Goliad tour links Indian, Texan cultures for dignitaries
May 8, 2013 at 12:08 a.m.
GOLIAD - Taking a cue from visions of cowboys and the Old West, Mariam Abraham raised the rifle to eye-level, leaned back with inexperience and fired the first shot.
As smoke plumed from the barrel, some cheered, some gasped, but Abraham stood still, beaming with pride.
"There was a large sound, before I knew it, it was over," Abraham said of the shot.
She is part of a five-member team visiting South Texas from Kerala, India, with Rotary International.
The group, which arrived in Texas about a month ago, also includes Christopher George, a business administration professor; Dr. Sandeep Krishna, a dental surgeon; Geomi George, an educator; and Jithu Thomas, a journalist. Abraham is a marketing coordinator for a homeopathic medicine distributor.
They will return to India on Tuesday.
Wednesday's visit to Presidio La Bahia and Mission Espiritu Santo added to the group's purpose of having a cultural exchange with Texas. They left after lunch for one of the state's largest and most historic ranches, the King Ranch in Kingsville.
The Goliad tours included the sometimes romantic tales and historic accounts of life in early Texas and how those events are still impacting life and culture in Goliad and South Texas today. Benny Martinez directed the bulk of the tours.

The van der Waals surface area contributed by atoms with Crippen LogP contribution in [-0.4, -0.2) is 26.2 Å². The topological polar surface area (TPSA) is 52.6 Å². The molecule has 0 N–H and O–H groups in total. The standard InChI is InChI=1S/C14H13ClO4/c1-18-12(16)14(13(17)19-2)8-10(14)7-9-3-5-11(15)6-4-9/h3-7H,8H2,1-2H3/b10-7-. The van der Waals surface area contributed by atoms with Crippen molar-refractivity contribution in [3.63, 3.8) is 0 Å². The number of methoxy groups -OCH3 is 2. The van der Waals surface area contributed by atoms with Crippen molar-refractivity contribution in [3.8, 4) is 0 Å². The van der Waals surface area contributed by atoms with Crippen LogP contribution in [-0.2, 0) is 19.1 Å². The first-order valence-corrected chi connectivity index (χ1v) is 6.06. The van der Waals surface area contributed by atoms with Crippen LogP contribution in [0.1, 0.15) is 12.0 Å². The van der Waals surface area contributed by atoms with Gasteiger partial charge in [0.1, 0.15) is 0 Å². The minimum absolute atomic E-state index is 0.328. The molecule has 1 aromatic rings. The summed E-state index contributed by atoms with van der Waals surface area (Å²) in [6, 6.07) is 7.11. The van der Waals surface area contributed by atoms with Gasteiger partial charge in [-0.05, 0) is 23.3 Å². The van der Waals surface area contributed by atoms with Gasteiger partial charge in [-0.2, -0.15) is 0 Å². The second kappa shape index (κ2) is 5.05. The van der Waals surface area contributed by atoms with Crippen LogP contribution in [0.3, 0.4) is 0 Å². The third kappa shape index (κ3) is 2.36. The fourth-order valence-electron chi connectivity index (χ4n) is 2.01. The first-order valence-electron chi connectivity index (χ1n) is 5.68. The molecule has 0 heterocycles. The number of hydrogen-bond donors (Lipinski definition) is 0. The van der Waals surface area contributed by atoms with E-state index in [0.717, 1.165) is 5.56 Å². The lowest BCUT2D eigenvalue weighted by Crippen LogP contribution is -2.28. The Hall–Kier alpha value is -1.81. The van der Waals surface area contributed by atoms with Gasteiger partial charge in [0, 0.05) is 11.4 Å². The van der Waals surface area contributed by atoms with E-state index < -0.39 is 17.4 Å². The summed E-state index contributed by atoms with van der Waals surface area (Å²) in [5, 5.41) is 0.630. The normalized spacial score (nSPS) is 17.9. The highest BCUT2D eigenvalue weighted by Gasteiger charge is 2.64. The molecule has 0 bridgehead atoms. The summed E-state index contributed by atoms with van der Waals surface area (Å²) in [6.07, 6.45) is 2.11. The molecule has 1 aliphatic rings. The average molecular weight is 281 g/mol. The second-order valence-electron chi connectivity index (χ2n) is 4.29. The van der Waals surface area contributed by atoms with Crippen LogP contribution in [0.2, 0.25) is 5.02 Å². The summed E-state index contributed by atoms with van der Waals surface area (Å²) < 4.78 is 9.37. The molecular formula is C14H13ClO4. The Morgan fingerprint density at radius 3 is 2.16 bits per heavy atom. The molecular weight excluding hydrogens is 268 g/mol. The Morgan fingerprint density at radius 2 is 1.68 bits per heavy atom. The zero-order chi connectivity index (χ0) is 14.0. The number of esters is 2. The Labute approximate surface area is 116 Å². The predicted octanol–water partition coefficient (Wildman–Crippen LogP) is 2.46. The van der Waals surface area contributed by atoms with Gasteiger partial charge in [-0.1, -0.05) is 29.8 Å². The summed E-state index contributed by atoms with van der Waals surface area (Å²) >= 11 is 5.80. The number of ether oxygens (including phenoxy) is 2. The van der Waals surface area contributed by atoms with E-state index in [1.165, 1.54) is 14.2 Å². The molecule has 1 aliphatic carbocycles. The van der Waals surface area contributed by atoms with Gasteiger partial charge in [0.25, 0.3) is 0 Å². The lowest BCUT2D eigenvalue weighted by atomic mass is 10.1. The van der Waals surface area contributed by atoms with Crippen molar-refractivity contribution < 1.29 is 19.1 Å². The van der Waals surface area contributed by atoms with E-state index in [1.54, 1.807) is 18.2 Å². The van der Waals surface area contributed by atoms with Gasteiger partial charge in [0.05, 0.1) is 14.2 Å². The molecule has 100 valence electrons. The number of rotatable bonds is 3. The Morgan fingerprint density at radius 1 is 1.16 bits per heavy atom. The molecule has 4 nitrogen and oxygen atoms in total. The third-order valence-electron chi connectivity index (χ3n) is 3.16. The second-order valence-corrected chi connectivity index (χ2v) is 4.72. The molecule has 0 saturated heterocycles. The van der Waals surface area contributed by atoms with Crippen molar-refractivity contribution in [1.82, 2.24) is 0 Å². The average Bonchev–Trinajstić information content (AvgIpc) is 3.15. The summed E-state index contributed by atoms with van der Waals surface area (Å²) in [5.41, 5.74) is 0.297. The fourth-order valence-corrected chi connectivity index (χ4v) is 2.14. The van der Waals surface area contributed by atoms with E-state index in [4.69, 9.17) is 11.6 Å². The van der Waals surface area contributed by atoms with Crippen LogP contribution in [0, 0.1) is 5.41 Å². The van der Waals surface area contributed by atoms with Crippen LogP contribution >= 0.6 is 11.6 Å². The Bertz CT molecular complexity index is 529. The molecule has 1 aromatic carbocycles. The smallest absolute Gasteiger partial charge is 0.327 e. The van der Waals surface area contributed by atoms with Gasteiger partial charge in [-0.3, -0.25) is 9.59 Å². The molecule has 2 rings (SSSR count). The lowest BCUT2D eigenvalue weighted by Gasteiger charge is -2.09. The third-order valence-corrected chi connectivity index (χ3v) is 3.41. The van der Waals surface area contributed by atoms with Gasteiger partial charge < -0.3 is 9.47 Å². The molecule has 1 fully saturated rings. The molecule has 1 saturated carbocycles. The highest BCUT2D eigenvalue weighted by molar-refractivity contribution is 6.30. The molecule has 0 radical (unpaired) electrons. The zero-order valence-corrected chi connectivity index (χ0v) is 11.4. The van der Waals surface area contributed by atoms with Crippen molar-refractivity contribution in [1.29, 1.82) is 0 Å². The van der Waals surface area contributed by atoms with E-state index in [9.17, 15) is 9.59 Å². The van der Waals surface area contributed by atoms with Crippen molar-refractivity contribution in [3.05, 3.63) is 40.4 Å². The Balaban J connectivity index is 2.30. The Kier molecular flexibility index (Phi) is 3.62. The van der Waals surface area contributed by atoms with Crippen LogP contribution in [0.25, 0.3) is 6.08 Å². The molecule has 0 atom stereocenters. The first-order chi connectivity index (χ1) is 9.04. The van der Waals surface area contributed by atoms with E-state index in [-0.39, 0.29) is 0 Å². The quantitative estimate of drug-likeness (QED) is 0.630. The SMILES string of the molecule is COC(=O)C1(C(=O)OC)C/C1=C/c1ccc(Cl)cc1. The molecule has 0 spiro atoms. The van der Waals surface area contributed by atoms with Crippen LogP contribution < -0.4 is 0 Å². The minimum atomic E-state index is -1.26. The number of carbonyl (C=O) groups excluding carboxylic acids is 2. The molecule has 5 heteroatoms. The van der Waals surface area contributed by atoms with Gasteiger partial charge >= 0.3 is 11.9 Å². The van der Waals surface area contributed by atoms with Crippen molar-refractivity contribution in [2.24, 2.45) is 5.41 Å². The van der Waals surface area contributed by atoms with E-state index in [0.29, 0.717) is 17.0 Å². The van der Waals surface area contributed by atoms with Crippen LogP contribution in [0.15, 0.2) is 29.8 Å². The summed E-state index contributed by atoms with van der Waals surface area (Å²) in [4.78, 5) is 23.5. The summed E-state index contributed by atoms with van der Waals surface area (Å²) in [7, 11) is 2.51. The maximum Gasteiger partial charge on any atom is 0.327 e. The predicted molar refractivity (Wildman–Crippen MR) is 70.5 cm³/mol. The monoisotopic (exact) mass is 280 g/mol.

Abraham said, "I thought it was all ranches and cowboys, white and black hats."
From the artifacts at the mission's museum to the fixtures and architecture at the presidio, the group members recognized elements from their own lives.
After visiting The Alamo in San Antonio, Geomi George, said Goliad gives more connection to Texas' past.
"I really appreciate the way they have done the construction," she said about the parks' rehabilitation. "We are in the other side of the world - even the construction is so similar" to what is found in India.
She said Hispanic food and family values are "very much similar to ours."
The group's leader, Christopher George, said the experience visiting South Texas had been challenging but comfortable.
"The history here is only 300 years old; ours goes back to 7,000 B.C.," he said.